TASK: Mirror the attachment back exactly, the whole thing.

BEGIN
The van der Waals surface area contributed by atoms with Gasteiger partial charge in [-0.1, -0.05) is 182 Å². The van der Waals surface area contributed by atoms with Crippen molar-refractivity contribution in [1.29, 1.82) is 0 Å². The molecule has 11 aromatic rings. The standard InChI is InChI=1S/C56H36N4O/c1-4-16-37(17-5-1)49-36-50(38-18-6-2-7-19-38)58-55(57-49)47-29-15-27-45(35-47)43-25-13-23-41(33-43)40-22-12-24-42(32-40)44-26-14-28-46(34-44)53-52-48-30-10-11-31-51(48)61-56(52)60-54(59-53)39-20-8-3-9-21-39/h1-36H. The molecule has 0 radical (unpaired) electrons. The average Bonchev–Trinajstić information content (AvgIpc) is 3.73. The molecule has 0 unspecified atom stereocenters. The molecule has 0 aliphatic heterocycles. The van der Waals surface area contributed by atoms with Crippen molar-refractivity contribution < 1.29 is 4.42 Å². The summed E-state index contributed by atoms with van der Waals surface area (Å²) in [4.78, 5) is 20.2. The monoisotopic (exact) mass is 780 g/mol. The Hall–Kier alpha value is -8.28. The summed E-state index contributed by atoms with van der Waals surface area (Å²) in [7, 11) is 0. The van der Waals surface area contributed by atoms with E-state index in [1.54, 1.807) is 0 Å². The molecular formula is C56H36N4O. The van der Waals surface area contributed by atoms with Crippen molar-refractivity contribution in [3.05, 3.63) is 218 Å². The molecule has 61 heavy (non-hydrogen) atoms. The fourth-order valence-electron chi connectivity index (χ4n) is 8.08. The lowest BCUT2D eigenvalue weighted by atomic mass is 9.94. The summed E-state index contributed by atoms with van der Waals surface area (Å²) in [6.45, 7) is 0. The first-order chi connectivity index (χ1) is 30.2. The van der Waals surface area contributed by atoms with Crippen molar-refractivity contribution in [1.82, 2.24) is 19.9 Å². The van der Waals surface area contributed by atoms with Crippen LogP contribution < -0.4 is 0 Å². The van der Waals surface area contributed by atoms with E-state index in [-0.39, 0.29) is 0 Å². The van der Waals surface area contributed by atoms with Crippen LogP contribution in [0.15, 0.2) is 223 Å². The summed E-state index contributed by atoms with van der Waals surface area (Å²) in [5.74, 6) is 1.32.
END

The van der Waals surface area contributed by atoms with Gasteiger partial charge in [-0.1, -0.05) is 182 Å². The van der Waals surface area contributed by atoms with Crippen molar-refractivity contribution in [1.29, 1.82) is 0 Å². The molecule has 11 aromatic rings. The standard InChI is InChI=1S/C56H36N4O/c1-4-16-37(17-5-1)49-36-50(38-18-6-2-7-19-38)58-55(57-49)47-29-15-27-45(35-47)43-25-13-23-41(33-43)40-22-12-24-42(32-40)44-26-14-28-46(34-44)53-52-48-30-10-11-31-51(48)61-56(52)60-54(59-53)39-20-8-3-9-21-39/h1-36H. The molecule has 0 radical (unpaired) electrons. The average Bonchev–Trinajstić information content (AvgIpc) is 3.73. The molecule has 0 unspecified atom stereocenters. The molecule has 0 aliphatic heterocycles. The van der Waals surface area contributed by atoms with Crippen molar-refractivity contribution < 1.29 is 4.42 Å². The summed E-state index contributed by atoms with van der Waals surface area (Å²) in [4.78, 5) is 20.2. The monoisotopic (exact) mass is 780 g/mol. The Hall–Kier alpha value is -8.28. The summed E-state index contributed by atoms with van der Waals surface area (Å²) in [7, 11) is 0. The van der Waals surface area contributed by atoms with E-state index in [1.54, 1.807) is 0 Å². The molecular formula is C56H36N4O. The van der Waals surface area contributed by atoms with Crippen molar-refractivity contribution in [3.05, 3.63) is 218 Å². The molecule has 61 heavy (non-hydrogen) atoms. The fourth-order valence-electron chi connectivity index (χ4n) is 8.08. The lowest BCUT2D eigenvalue weighted by atomic mass is 9.94. The summed E-state index contributed by atoms with van der Waals surface area (Å²) in [6.45, 7) is 0. The first-order chi connectivity index (χ1) is 30.2. The van der Waals surface area contributed by atoms with Crippen molar-refractivity contribution in [1.82, 2.24) is 19.9 Å². The van der Waals surface area contributed by atoms with Crippen LogP contribution < -0.4 is 0 Å². The van der Waals surface area contributed by atoms with E-state index in [-0.39, 0.29) is 0 Å². The van der Waals surface area contributed by atoms with Crippen LogP contribution in [0.15, 0.2) is 223 Å². The summed E-state index contributed by atoms with van der Waals surface area (Å²) in [5.74, 6) is 1.32.